Lipedema and Chinese Medicine

Posted by on Jan 31, 2017

Lipedema and Chinese Medicine. Lynette wrote in and asked, “Can you explain what excess a body with Lipedema has. Are they damp diseases! feedback most welcomed for myself and my support groups!”

Lipedema is a a disorder of the adipose (fat) tissue that occurs almost exclusively in women and involves abnormal swelling of the legs and hips all the way down to the ankles where the fat forms a ring just above the ankle. It is unrelated to obesity, and can be seen even in women with anorexia.

 

This poorly understood disorder is due to accumulations of fat and fluid in the tissues under the skin. Fatty bulges can be seen on the outer surfaces of the thighs and sometimes the upper arms are affected as well. While the swelling typically extends from the waist down, almost in a distinct line toward the ankles, the feet remaining unaffected. 

This disorder can be inherited; most cases gradually develop during puberty, although it may develop or worsen due to trauma, such as surgery, peri-menopause or pregnancy.  It may be possible to limit the effects of Lipedema, through careful weight management, if diagnosed early enough. (1)

To give the very short answer to Lynette’s question, yes, too much fluid in the wrong place, another word, where it does not belong, is seen as an accumulation of pathological dampness in Chinese Medicine. Fat, or adipose tissue, is nothing more than congealed dampness. Indeed, when cook flesh food, ergo, the flesh of one of our mammalian cousins, whose biology is not so different from ours, when you remove the fat first, the flesh becomes dry, when you cook with the skin and subcutaneous fat on, the flesh, ergo the muscle, is moist and tender. Indeed, the fat in muscle, when grilled or broiled, “melts” away, as ice does in the sun…this tells you without a microscope that, indeed, fat is nothing more that congealed dampness.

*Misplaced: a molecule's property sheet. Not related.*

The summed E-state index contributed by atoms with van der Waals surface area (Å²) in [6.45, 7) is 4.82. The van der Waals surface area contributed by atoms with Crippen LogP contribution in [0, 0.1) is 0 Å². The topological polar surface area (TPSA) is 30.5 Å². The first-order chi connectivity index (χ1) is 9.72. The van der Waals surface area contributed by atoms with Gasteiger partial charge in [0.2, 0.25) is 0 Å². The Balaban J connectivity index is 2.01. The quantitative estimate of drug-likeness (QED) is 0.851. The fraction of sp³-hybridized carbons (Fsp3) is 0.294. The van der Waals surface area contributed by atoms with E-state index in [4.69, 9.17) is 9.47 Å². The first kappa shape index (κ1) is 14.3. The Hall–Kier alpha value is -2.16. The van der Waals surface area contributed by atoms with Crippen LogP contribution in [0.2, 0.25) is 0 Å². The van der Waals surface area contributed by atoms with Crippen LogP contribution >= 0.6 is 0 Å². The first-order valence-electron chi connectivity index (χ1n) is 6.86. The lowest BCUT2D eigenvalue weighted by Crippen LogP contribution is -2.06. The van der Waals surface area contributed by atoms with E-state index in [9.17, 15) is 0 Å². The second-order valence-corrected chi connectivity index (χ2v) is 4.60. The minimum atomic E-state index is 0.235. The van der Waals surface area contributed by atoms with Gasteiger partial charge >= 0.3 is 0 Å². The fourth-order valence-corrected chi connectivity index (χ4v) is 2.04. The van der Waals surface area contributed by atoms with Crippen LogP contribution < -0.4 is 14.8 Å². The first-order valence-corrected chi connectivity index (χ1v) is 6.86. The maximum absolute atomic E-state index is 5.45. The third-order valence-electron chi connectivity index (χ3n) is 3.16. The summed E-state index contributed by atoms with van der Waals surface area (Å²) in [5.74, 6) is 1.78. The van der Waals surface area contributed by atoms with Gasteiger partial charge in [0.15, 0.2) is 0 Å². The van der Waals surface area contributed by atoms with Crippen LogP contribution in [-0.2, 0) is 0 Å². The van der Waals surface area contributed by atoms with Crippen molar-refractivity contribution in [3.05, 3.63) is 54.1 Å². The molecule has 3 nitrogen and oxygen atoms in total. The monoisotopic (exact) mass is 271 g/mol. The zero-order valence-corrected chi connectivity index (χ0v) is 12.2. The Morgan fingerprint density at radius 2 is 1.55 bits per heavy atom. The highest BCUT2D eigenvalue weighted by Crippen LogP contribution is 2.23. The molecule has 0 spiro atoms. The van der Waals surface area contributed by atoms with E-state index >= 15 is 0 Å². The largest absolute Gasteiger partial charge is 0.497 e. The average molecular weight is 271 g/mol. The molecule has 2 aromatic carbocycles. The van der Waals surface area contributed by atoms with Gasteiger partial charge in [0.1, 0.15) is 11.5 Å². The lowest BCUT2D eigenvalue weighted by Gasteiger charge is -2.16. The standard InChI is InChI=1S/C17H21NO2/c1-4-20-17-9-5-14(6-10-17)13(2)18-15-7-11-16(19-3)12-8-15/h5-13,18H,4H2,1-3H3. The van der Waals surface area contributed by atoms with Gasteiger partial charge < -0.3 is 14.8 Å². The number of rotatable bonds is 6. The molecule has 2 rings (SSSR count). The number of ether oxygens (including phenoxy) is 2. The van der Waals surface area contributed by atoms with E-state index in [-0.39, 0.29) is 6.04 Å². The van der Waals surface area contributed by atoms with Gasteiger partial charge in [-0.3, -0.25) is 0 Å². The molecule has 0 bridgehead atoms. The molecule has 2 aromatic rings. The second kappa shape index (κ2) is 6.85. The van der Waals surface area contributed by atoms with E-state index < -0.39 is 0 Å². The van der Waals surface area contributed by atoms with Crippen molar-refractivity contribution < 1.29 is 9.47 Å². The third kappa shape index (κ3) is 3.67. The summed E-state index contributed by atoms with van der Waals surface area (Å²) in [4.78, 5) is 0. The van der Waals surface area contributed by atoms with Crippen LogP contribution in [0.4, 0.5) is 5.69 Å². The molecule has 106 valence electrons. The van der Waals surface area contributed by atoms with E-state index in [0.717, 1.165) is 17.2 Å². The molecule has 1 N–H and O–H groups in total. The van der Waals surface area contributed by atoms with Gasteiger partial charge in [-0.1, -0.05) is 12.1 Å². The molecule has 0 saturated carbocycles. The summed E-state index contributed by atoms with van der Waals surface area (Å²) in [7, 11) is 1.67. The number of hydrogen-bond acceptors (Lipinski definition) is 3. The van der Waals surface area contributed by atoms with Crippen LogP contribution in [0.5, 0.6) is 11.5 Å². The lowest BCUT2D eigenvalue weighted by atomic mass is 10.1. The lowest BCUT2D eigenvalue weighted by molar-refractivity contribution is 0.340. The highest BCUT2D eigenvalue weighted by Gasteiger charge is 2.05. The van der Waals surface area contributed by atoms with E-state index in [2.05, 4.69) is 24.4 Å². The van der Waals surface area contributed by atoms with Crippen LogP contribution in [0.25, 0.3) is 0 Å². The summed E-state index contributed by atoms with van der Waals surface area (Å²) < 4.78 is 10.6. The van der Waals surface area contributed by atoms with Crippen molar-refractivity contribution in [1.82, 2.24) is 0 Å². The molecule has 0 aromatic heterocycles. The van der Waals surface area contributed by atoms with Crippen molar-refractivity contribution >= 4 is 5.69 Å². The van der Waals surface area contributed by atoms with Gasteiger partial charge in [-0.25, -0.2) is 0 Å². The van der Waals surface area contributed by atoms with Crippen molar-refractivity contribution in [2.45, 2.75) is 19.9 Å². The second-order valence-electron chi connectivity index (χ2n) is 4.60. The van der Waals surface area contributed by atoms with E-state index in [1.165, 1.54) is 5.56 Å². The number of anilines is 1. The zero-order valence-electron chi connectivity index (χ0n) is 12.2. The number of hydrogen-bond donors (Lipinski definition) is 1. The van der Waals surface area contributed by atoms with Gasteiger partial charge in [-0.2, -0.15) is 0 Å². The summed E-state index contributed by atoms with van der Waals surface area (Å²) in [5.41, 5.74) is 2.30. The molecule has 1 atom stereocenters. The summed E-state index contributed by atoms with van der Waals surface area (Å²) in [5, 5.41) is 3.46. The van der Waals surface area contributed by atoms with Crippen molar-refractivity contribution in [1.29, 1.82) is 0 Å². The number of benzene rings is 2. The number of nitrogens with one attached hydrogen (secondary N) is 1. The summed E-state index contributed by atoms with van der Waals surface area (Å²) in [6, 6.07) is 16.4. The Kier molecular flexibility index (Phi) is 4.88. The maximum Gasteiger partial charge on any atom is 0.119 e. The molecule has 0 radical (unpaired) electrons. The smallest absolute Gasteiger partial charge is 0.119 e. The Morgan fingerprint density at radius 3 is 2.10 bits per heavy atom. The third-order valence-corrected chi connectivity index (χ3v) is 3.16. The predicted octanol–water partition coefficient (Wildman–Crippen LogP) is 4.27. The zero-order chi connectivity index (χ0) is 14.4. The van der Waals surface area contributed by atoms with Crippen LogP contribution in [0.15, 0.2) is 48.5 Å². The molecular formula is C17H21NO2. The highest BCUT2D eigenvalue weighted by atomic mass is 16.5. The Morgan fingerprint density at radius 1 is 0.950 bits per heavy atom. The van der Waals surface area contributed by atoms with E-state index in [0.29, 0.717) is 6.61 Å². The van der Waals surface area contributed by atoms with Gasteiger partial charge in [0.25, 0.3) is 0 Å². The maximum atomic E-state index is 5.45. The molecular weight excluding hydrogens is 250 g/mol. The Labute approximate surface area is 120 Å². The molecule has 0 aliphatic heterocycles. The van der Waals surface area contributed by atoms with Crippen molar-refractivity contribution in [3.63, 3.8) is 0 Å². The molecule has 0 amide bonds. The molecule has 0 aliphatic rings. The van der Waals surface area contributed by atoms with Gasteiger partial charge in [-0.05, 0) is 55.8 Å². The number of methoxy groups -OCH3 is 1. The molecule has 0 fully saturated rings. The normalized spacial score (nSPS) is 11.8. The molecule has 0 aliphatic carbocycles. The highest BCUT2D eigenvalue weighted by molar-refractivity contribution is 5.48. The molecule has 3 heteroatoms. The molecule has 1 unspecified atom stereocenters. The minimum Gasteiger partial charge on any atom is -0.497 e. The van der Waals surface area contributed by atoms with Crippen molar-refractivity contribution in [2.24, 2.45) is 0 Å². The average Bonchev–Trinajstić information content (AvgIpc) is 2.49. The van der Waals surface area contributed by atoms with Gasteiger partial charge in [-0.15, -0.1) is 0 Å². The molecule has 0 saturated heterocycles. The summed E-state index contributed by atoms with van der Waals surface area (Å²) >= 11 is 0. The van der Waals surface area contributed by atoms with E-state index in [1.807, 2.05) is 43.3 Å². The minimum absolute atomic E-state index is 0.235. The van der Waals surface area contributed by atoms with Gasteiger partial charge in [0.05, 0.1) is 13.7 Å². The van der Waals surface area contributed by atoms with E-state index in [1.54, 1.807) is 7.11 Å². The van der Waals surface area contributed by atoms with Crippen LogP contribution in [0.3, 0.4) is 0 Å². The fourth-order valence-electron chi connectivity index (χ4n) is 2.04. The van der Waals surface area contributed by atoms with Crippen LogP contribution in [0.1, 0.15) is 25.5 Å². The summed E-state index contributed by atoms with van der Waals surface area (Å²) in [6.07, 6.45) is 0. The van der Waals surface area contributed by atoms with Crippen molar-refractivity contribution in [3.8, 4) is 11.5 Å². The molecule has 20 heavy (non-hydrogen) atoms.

So if there is too much fat, whether due to Lipedema or due to Obesity, in both cases its a damp condition. Other examples of damp conditions in the body are the runny eyes and nose of allergies, the drooling and tearing of infancy and old age, the immature gut of toddlers, prone to vomiting and diarrhea, the oily skin of some people with acne, the oozing sores of some skin conditions, etc.

Dampness and the Chinese Medicine Diet for Lipedema

When you look at the diet recommended for Lipedema by Cure Lipedema dot Org, the animal proteins recommended, for example, chicken and fish, are both hot type flesh foods. In Chinese medicine, and, as in nature, heat can have a drying effect on the body. Chinese medicine also describes chicken as having an “raising” property, as exemplified by how you feel with chicken soup when getting over a cold, it brings your energy back and makes you want to get up and do things. Another words it tonifies the Qi, but also brings the Qi up and to the surface, and promotes sweating, all of which can help dry dampness, because its the Qi that moves the fluids around. Being a warming food is even better, since, as I said, warming foods can have a drying effect. Indeed, along with turkey, fish and chicken are the two least damp producing flesh foods. The most damp producing flesh foods are pork and beef, by the way, and these are recommended to be avoided in people living with Lipedema (2).